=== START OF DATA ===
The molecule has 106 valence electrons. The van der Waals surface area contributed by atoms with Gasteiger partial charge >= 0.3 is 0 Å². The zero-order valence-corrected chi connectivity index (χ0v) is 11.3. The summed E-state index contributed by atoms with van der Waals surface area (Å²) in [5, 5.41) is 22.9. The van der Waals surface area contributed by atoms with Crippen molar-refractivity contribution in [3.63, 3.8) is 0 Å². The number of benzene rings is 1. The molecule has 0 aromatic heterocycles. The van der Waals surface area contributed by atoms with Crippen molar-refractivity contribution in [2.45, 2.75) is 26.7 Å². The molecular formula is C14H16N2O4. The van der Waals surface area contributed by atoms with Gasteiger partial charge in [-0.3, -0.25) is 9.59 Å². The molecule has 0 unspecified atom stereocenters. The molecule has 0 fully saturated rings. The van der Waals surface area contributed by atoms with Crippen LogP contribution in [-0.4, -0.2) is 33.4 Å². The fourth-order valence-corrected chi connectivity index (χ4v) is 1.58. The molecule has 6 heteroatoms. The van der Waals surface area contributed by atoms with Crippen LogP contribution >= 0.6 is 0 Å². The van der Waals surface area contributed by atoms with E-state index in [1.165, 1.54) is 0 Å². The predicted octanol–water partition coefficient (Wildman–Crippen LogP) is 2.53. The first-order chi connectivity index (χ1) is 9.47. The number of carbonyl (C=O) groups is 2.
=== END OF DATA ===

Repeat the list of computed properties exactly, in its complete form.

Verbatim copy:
The molecule has 106 valence electrons. The van der Waals surface area contributed by atoms with Gasteiger partial charge >= 0.3 is 0 Å². The zero-order valence-corrected chi connectivity index (χ0v) is 11.3. The summed E-state index contributed by atoms with van der Waals surface area (Å²) in [5, 5.41) is 22.9. The van der Waals surface area contributed by atoms with Crippen molar-refractivity contribution in [3.63, 3.8) is 0 Å². The number of benzene rings is 1. The molecule has 0 aromatic heterocycles. The van der Waals surface area contributed by atoms with Crippen molar-refractivity contribution in [2.45, 2.75) is 26.7 Å². The molecular formula is C14H16N2O4. The van der Waals surface area contributed by atoms with Gasteiger partial charge in [-0.3, -0.25) is 9.59 Å². The molecule has 0 unspecified atom stereocenters. The molecule has 0 fully saturated rings. The van der Waals surface area contributed by atoms with Crippen LogP contribution in [-0.4, -0.2) is 33.4 Å². The fourth-order valence-corrected chi connectivity index (χ4v) is 1.58. The molecule has 6 heteroatoms. The van der Waals surface area contributed by atoms with Crippen LogP contribution >= 0.6 is 0 Å². The van der Waals surface area contributed by atoms with E-state index in [1.165, 1.54) is 0 Å². The predicted octanol–water partition coefficient (Wildman–Crippen LogP) is 2.53. The first-order chi connectivity index (χ1) is 9.47. The number of carbonyl (C=O) groups is 2.